Former Visiting Professor Patrick Holford is Head of Science and Education at Biocare. Like proud parents who insist that their off-spring should entertain visitors with songs and recitations that would be better honoured in silence, Biocare proudly publicise their belief in Holford’s scientific acumen despite the faux pas and errors that have been highlighted in his work. From time to time, one wonders whether Biocare keeps up to date with Holford’s work and whether they notice, or even care about, the subtle and not-so-subtle non-sequiturs and distortions that crop up on a regular basis. Today’s example is no exception to Holford’s grim pattern of imagineering others’ research to support his own entrepreneurial needs.
In yet another post about the glycaemic load (GL) Diet, Holford claims that people who follow his low GL diet (he wants you to buy his seminars, book and recommended supplements) find it easy to adhere to it because they lose their desire to over-eat: Why a low GL diet makes you feel full. When HolfordWatch read the following, we were unsurprised when Holford failed to give any references for this assertion as this is par for the course.
While many studies have also reported this finding with low GL diets exactly why this happens has not been clear.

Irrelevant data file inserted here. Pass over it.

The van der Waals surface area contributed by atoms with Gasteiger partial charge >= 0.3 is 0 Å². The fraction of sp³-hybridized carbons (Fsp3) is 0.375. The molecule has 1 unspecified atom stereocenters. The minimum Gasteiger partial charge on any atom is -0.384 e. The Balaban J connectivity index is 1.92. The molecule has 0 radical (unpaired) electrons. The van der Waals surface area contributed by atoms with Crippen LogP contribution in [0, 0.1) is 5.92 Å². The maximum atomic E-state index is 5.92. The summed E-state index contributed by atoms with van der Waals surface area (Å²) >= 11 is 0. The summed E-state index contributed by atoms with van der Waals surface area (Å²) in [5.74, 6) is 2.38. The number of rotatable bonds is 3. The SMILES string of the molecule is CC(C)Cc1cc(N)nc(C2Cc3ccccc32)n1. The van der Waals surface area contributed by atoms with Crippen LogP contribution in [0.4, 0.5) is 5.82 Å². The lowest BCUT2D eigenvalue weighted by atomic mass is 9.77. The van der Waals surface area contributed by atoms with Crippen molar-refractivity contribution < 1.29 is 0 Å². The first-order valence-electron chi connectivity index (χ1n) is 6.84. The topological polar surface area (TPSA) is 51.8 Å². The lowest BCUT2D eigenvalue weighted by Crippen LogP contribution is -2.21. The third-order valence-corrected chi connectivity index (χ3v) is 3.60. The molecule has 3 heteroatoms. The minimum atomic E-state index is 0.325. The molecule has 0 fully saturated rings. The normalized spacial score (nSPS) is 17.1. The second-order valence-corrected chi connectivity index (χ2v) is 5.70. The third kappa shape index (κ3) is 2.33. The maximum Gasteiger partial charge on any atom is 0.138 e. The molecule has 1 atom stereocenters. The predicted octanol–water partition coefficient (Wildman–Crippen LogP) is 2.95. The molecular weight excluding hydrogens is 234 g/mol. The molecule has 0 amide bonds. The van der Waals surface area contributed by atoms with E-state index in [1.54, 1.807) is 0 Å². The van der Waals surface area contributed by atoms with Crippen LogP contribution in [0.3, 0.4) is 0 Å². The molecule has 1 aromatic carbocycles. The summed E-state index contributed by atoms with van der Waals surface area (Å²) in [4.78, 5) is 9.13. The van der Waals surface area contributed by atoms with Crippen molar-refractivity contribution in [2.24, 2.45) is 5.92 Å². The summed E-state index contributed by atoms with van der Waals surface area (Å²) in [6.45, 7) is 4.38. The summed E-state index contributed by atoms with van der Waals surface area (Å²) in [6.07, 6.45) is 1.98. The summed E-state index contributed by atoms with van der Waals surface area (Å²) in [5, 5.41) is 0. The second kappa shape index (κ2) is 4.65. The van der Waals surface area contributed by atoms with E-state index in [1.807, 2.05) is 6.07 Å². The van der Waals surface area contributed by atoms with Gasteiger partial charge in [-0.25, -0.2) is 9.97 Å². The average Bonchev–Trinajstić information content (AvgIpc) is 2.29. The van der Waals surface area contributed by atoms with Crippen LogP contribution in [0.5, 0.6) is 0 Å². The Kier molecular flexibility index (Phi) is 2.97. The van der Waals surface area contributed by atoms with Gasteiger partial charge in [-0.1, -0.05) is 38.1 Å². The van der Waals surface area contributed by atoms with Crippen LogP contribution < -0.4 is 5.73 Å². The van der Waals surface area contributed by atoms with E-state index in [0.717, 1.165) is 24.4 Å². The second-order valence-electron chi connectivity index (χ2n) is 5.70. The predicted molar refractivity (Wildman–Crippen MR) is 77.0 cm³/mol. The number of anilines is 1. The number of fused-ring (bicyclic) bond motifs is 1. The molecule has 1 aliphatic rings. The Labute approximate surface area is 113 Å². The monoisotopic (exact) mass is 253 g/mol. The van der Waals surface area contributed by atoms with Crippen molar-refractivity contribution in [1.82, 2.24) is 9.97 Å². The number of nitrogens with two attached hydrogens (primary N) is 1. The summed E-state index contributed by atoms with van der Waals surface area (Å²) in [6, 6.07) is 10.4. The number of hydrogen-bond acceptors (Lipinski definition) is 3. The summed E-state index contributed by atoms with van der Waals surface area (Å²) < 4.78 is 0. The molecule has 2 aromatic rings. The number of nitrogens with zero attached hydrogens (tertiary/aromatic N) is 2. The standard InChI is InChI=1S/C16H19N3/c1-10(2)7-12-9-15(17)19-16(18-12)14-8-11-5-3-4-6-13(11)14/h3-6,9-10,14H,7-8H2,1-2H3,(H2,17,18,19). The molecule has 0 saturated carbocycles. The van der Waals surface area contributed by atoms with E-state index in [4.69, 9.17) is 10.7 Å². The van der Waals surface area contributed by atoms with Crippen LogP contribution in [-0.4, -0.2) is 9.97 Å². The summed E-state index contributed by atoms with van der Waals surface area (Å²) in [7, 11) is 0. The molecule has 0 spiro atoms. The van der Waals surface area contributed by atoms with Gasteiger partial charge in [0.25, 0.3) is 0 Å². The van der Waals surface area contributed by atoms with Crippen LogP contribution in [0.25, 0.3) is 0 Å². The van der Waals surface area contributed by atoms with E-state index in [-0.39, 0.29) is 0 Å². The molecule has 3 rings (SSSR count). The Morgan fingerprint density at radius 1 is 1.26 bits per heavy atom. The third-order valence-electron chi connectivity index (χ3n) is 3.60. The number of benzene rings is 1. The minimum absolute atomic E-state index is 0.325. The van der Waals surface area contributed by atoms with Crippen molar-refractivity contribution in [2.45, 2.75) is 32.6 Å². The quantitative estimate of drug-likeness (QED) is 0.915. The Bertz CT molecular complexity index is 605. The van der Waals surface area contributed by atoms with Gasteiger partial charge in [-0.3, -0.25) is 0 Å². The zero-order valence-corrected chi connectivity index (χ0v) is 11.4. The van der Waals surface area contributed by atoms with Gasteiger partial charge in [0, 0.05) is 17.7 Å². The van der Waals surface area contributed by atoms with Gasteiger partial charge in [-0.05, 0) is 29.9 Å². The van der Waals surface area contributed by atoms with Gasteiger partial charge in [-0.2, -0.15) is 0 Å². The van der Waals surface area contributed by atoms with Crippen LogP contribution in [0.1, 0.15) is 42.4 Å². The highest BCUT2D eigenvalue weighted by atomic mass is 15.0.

However, HolfordWatch was looking forward to Holford’s discussion of a study that he claims in support of his GL Diet and its appetite suppressing qualities because we like playing Bad Science Bingo.[a]
Researchers at Kings College London University may have discovered why and are presenting their findings today at the annual conference of the Society of Endocrinology. They fed volunteers a high or low GL meal and measured the release of a key hormone involved in appetite control, called gut hormone glucagon-like peptide 1 (GLP-1). GLP-1 levels went up by 20% after the low GL meal which is consistent with the reports of reduced appetite. These results show for the first time that eating a low GI meal increases GLP-1 production and suggest a physiological mechanism as to why a low GI meal makes you feel fuller than a high GI meal.